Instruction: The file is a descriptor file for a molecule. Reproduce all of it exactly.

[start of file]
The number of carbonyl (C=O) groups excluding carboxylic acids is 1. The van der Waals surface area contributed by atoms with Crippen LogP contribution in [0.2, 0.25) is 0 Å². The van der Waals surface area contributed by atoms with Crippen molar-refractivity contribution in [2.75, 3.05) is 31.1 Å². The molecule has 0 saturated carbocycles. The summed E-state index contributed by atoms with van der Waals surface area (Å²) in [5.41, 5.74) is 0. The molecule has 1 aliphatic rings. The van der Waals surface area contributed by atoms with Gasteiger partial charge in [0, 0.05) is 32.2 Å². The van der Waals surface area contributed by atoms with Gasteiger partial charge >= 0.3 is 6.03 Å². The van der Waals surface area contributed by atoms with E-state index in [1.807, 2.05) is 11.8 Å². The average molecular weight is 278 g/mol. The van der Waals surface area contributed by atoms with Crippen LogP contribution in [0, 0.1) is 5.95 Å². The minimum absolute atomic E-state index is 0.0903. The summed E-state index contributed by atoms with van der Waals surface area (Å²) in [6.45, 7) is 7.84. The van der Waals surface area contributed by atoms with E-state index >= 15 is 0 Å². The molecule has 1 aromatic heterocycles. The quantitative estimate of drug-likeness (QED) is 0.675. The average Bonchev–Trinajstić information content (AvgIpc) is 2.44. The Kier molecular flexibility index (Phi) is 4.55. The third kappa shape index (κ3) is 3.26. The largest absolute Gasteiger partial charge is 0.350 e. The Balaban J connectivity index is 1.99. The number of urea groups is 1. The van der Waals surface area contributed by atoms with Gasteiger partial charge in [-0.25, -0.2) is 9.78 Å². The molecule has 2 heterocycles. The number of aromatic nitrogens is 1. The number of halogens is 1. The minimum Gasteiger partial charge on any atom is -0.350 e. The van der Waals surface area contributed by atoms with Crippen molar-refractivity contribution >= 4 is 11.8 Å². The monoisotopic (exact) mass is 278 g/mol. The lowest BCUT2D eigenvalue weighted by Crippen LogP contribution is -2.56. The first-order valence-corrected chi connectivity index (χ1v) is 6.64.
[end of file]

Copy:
The number of carbonyl (C=O) groups excluding carboxylic acids is 1. The van der Waals surface area contributed by atoms with Crippen LogP contribution in [0.2, 0.25) is 0 Å². The van der Waals surface area contributed by atoms with Crippen molar-refractivity contribution in [2.75, 3.05) is 31.1 Å². The molecule has 0 saturated carbocycles. The summed E-state index contributed by atoms with van der Waals surface area (Å²) in [5.41, 5.74) is 0. The molecule has 1 aliphatic rings. The van der Waals surface area contributed by atoms with Gasteiger partial charge in [0, 0.05) is 32.2 Å². The van der Waals surface area contributed by atoms with Gasteiger partial charge >= 0.3 is 6.03 Å². The van der Waals surface area contributed by atoms with E-state index in [1.807, 2.05) is 11.8 Å². The average molecular weight is 278 g/mol. The van der Waals surface area contributed by atoms with Crippen LogP contribution in [0, 0.1) is 5.95 Å². The minimum absolute atomic E-state index is 0.0903. The summed E-state index contributed by atoms with van der Waals surface area (Å²) in [6.45, 7) is 7.84. The van der Waals surface area contributed by atoms with E-state index >= 15 is 0 Å². The molecule has 1 aromatic heterocycles. The quantitative estimate of drug-likeness (QED) is 0.675. The average Bonchev–Trinajstić information content (AvgIpc) is 2.44. The Kier molecular flexibility index (Phi) is 4.55. The third kappa shape index (κ3) is 3.26. The largest absolute Gasteiger partial charge is 0.350 e. The Balaban J connectivity index is 1.99. The number of urea groups is 1. The van der Waals surface area contributed by atoms with Gasteiger partial charge in [-0.25, -0.2) is 9.78 Å². The molecule has 2 heterocycles. The number of aromatic nitrogens is 1. The number of halogens is 1. The minimum Gasteiger partial charge on any atom is -0.350 e. The van der Waals surface area contributed by atoms with Crippen molar-refractivity contribution >= 4 is 11.8 Å². The monoisotopic (exact) mass is 278 g/mol. The lowest BCUT2D eigenvalue weighted by Crippen LogP contribution is -2.56. The first-order valence-corrected chi connectivity index (χ1v) is 6.64.